Breast Intentions: How Women Sabotage Breastfeeding for Themselves and Others
Why do mothers fail to breastfeed their babies?
The majority of mothers know breastfeeding gives their baby the best start in life: improved health, superior intelligence, and closer emotional attachment are just a few of the crucial benefits. Yet a mere 17% of mothers are still breastfeeding when their babies are three months old. Why?
There are plenty of books out there that offer excuses. Tiredness, sore nipples, low milk supply, breasts too big, breasts too small, excess marketing by artificial milk companies… the list goes on. This is the first book to look for answers in the mothers themselves.
Controversial author and The Alpha Parent blogger Allison Dixley argues mothers fail to breastfeed because women undermine each other, using a toxic mix of deception, guilt, excuses, envy, contempt, defensiveness and sabotage. Drawing on academic research in psychology, biology, philosophy and anthropology, she sheds light on the hidden emotions of early motherhood, and reveals the deep and widespread damage artificial feeding can have on a mother’s confidence in her body, her mothering and in other women.
Heart-wrenching, polemic and ultimately a call to action, this is a book that will make you angry, but a book that will make you think.
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A challenging exploration of infant feeding relationships
This is a really interesting book, but a really hard read. Ms Dixley is unapologetic and uncompromising in her exposition of the relationships between mothers, and mothers' own feelings about their breastfeeding experiences. Almost everything she says resonates with my experiences and is well backed up by reference to scientific evidence. I recognise the truth of much of what she says. The reason it's hard to read is that it portrays human nature, and that of mothers in particular, in a very negative way. The chapters of the book have titles such as "deception," "guilt," and "sabotage," and the content is equally bleak. Dixley's writing style is aggressive and colloquial, which seems to emphasise her no-nonsense tone. All mothers come in for harsh evaluation, however they feed their babies or relate to other mothers. It seems that they cannot win, except that if we could all take Dixley's assessment to heart, and use it to transform they way we as mothers face breastfeeding, and how we relate to other mothers we interact with, we could surely liberate women from emotional and social discomfort, and enable families to be happier with their choices. This would be a great read for a mother or mother to be looking for self empowerment in breastfeeding, and would be especially helpful in avoiding the so-called "booby traps" along the way.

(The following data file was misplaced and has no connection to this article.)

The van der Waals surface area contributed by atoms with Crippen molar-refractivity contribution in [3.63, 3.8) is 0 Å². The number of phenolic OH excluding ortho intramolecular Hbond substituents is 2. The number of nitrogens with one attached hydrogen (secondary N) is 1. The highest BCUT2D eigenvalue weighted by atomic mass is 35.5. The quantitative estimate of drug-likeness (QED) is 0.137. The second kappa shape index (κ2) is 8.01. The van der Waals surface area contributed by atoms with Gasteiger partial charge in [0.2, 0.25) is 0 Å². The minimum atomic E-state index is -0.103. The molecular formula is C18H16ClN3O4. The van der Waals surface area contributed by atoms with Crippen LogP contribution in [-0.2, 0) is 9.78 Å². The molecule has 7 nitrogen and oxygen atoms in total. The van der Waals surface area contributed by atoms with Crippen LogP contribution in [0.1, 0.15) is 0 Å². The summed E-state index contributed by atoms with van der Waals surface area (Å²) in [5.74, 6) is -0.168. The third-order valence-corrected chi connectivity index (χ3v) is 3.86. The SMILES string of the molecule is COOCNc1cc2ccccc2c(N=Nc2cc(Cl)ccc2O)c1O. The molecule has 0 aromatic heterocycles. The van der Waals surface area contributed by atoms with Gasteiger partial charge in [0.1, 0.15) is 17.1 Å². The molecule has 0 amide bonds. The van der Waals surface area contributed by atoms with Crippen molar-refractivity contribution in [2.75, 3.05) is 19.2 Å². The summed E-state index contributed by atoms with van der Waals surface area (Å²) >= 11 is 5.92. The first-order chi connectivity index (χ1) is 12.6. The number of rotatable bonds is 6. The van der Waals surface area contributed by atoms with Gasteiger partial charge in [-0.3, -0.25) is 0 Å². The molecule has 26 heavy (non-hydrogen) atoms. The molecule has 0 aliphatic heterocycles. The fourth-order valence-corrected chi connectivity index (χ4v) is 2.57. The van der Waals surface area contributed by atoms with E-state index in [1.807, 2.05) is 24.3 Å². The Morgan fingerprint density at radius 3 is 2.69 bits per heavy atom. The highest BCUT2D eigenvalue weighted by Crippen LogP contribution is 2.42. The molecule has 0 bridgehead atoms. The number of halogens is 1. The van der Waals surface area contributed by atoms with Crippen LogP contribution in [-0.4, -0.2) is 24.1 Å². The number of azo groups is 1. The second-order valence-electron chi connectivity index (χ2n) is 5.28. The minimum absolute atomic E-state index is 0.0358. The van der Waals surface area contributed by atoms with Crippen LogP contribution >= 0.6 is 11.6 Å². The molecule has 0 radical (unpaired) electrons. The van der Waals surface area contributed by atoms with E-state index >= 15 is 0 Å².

Intriguing (3.5 stars)
This book is not an easy read; it could be mistaken for the thesis of a degree in Psychology or Sociology being choc a block with research theories, quotes, Freud and 55 pages of references. It might make useful academic discussion material for students of Psychology or Women's Studies but as a discussion topic for mothers it has the ability to touch a raw nerve or two. The basic premise relies on the assumption that mothers who made the decision to bottle feed or who gave up breastfeeding at the first hurdle have deep seated regrets which cause them to exhibit a range of behaviours and emotions through deception, guilt, excuses, envy, contempt, defensiveness to sabotage. Indeed those are the chapter headings.<br /><br />For myself, the book didn't stir up any feelings of discomfort or anger. But then, according to the author I am "a positive deviant", a "black swan", "tough cookie" or a "diamond in the rough". As soon as I became pregnant for the first time; I knew I would breastfeed; not to just "try" or "see if I couldÓ, despite the fact I hadn't been breastfed myself and wasn't aware of a single person who had breastfed a baby successfully. And so I am inclined to agree with Allison Dixley that the successs of breastfeeding for an individual mother could indeed be down to that mother's personality and determination more so than social support or the health care system.<br /><br />But what about the author's assumption that all mothers who formula feed have deep seated feelings of regret about not breastfeeding? I'm not sure they do; perhaps it could explain why there was such a hate campaign on the publisher's Facebook page when this book was first announced... if the haters were formula feeders feeling discomfort. However much of the hate was spilling over from a popular breastfeeding forum on Facebook. Why did these breastfeeding advocates feel so strongly about the theories in this book? One possibility is that as they hadn't read it yet, they were basing their anger on previous controversy from the author's blog. The other is that it is not the done thing in breastfeeding circles to make mothers accountable for not breastfeeding. Breastfeeding supporters go to great lengths to blame the support network and not the mother for lack of breastfeeding. And breastfeeding mothers go to great lengths to downplay their achievements so as not to make formula feeding mothers feel guilty. Why? This is what Breast Intentions discusses.<br /><br />If you failed at breastfeeding or never started, and you're not over it, you probably won't enjoy this book. Similarly if you strongly believe a mother should never feel guilty for her feeding choices you will rail against it and write a bad review to deny the notions within and save face with your peers ("we never blame a mother"). In doing so however, you may be playing into the bookÕs hands by perpetuating the myth of a culture of "broken breasts". Who will this book appeal to? I'm not really sure but if you are interested in a theory of academic psychology to explain low breastfeeding rates; Breast Intentions may fascinate you, even if you don't agree with it all.<br /><br />Full review http://breastfeeding.support/breast-intentions/